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Review: The Go-Giver: A Little Story About a Powerful Business Idea

The Go-Giver: A Little Story About a Powerful Business Idea
The Go-Giver: A Little Story About a Powerful Business Idea by Bob Burg
My rating: 4 of 5 stars

Very nice business fable. 5 principle rules of stratospheric success, and they are pretty optimistic view of the world. One thing I like about this (with Rand’s The Fountainhead firmly in my head) is it doesn’t simply assume that you’re giving your time/energy/expertise away without wanting something in return, but emphasizes that when you give, you have to be ready to receive as well, when it comes.

It’s one way to view the world, and it’s an ideal I like. Several parts worth remembering, including “You get what you expect.”

Worth reading.

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Review: The Little Prince

The Little Prince
The Little Prince by Antoine de Saint-Exupéry
My rating: 3 of 5 stars

It wasn’t horrible, but half of the book was lost because I listened to it, instead of reading it. There are pictures in the book that the text refers to, so of course you miss half the experience. Having said that, this was a surreal reading experience. I’m apparently not enough of a child to understand this at first go, and let’s just say it doesn’t end like all other children’s books I know. I will have to give this another go, but this time on the dead-tree version.

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Review: The Magicians

The Magicians
The Magicians by Lev Grossman
My rating: 4 of 5 stars

Unexpected wonder. The best fantasy novel I’ve read during the year that I read it, which I have completely forgotten. Likely the year it was released, since I remembered I picked it up purely from the blurb during a visit to the bookstore. Impulse buy.

The description as an ‘adult’ Harry Potter is apt, but don’t let that detract you.

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Review: The Atrocity Archives

The Atrocity Archives
The Atrocity Archives by Charles Stross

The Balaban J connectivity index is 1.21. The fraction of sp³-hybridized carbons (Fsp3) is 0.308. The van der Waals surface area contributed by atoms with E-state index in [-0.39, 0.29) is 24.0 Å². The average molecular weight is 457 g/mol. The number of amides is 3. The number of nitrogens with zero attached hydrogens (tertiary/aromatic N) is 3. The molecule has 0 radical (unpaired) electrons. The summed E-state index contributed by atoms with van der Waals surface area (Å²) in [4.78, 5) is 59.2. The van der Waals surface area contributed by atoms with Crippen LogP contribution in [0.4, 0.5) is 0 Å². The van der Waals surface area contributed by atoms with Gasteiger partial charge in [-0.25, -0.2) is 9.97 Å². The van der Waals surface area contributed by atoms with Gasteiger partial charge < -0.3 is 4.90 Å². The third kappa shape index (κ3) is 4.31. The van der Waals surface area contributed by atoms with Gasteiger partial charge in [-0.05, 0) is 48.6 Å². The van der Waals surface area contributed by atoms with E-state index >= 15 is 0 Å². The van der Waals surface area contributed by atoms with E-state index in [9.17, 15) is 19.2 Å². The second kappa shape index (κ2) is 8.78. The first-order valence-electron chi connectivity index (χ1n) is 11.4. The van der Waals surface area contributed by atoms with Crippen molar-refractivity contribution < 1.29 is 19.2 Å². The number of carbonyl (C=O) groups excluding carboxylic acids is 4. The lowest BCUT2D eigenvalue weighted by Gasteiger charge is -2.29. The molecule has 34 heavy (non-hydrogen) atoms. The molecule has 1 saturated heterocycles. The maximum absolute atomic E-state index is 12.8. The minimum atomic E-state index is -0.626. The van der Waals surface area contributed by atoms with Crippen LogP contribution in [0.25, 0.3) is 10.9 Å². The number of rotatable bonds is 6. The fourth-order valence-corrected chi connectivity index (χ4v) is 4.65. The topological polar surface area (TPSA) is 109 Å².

My rating: 3 of 5 stars

I was listening to this on Audible, and it started off really strangely. I couldn’t get a grip on the story and frankly I gave it up and moved on to something else. So I finished Chris Moore’s A Dirty Job and I had nothing downloaded except this, so I thought what the heck, let’s put it on and grind it through till I get to a place where I can download the next read. However this time I was able to stay with the story, and more, I managed to enjoy it. I suppose the early preamble and setup took way too long and got too gnarly, but once that was out of the way Stross was able to get in on the action.

The story’s about an IT guy in a magically-inclined highly classified secret service called the Laundry, got mixed up in some shenanigans that got the upper brass to notice him, and drafted him into an otherworldly adventure. Equal parts IT nerdism, Cthulhu mythology, spell casting, James Bond-ish spy thriller, Stross throws in everything but the kitchen sink here, replete with geek references and some pretty funny moments.

There are parts which are genuinely clever. Of note is how Stross describes a basilisk’s ability to fry people at a glance (called Gorgonism), and how this ability manifesting in humans has been researched by top secret military scientists until they could weoponize it as a software uploadable to a webcam. Outrageous, but fiendishly clever.

I also loved some of the characters here, especially the protagonist’s version of M, a straight-faced no-nonsense intelligence director, hinted to be a skilled magician, and the interchanges between him and the protagonist is pretty funny. “Get out of here before I mock you.” “And as you young people would say, ‘Don’t have a cow.'” There’s also the office politics. Oh yes. Lovely bits there too.

I was semi-glad this wasn’t a wasted purchased. The book turned out to be funny, which is always a book’s saving grace where I’m concerned, and I guess if you can wade through the front parts you may like it. If you’re into IT, sf, fantasy, and spy thriller, that is.

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